LackeyJohn Lackey, Red Sox
: 5 years, $82.5 million, $16.5 million average annual value (AAV). Remaining: 3 years, $47.85 million

Even though he has yet to reach the halfway mark of his deal, this contract already ranks as one of the worst in baseball history. The Red Sox thought they were getting a fiery, innings-eating No. 2 starter. Instead, what they've received is one of the worst pitchers in the game who shows up his teammates on the field. And now he'll be missing all of 2012 due to Tommy John surgery. That means, through three years of the deal, Lackey will have given Boston a 5.26 ERA in 61 starts. The only saving value to this deal is the surgery will kick in an additional year at the league minimum Lackey must play at, which will drag down his AAV and give Boston a couple extra million below the luxury tax to play with.

SorianoAlfonso Soriano, Cubs
Contract: 8 years, $136 million, $17 million AAV. Remaining: 3 years, $57 million

Soriano has kept up his home-run production since moving to Chicago, but his bat has slowed to the point where he's lucky if he cracks the .250 barrier in batting average. That wouldn't be such a big deal if the man knew how to take a walk once in a while, but he doesn't, as evidenced by his .289 OBP. New Cubs president Theo Epstein is going to be taking a lot of heart medicine these next three seasons as he watches Soriano clank balls in left field and stifle rallies with his inability to draw a walk. The Cubs appear as if they're going to enter a retooling period, so at least Soriano isn't holding them back from contending. But then again, that's exactly what he's done to Chicago the last couple years.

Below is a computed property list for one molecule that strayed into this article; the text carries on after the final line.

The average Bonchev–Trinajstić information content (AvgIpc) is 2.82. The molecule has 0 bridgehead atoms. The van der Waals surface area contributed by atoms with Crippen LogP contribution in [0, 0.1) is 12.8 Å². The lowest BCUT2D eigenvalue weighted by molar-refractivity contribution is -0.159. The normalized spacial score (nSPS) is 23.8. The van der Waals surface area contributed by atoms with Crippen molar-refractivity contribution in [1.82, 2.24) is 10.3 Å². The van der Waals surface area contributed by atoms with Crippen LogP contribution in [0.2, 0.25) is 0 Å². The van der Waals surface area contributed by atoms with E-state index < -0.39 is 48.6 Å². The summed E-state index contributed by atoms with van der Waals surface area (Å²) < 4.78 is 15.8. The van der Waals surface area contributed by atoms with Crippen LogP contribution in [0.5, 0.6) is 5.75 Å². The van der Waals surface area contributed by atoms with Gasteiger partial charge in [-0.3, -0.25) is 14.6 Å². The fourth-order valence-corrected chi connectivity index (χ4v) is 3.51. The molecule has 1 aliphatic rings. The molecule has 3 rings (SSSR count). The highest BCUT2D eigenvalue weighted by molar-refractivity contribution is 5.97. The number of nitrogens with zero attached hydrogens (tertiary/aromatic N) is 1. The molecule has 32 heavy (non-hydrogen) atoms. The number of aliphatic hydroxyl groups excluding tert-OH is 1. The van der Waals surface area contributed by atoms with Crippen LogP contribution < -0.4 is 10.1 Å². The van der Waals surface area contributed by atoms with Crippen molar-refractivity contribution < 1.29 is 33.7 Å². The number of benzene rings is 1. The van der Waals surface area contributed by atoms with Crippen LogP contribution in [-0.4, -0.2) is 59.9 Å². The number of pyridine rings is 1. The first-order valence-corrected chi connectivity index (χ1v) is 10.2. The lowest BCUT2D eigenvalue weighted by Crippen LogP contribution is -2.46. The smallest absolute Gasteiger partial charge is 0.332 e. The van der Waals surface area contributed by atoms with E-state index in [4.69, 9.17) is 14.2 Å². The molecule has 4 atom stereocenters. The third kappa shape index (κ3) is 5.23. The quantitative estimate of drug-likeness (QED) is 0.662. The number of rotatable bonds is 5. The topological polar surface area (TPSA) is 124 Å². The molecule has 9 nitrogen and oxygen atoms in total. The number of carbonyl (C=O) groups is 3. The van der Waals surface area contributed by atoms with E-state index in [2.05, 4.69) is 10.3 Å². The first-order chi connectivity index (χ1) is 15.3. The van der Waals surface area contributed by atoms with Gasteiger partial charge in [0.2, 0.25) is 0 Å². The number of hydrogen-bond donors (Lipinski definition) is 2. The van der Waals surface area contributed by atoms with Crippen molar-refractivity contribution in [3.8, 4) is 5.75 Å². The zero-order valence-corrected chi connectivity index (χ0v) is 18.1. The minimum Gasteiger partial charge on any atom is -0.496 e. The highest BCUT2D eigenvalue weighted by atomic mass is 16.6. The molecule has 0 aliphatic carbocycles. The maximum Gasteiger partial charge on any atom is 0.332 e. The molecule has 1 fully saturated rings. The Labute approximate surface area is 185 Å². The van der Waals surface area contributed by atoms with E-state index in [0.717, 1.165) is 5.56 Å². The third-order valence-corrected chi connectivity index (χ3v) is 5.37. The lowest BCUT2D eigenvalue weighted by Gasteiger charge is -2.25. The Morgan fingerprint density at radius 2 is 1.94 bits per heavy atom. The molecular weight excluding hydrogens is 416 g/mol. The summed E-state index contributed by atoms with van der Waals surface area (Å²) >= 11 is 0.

WellsVernon Wells, Angels
Contract: 7 years, $126 million, $18 million AAV. Remaining: 3 years, $72.96 million

Patience, Jerry Dipoto. Just keep telling yourself it's just three years. Dipoto, the new Angels GM, will have a challenge to build a winning club that includes Wells and his yoke of a contract that doesn't even tell the full story. For crying out loud, Wells is slated to receive $24.6 million each of the next three seasons. For comparison, only Alex Rodriguez and Ryan Howard will earn more on a AAV basis than Wells will receive through the end of his contract. Back when the deal was signed, Wells was poised to be one of the best players in the game moving forward. Now? He's essentially Alfonso Soriano, but with a much worse deal. How someone can have an OBP under .250 and still collect over 500 plate appearances is baffling. It will be a shock if Wells can finish out the deal without being released.


Walking Dead scene
"Good thing we didn't do anything stupid like shoot it." -- T-Dog being sarcastic (season 2, episode 4)

These contracts are the worst of the worst. It's almost like being a zombie stuck in a water well for weeks, then finally getting dragged out of the well only to split in half and spew its guts everywhere. In other words, fans of these teams have nothing but good things to look forward to.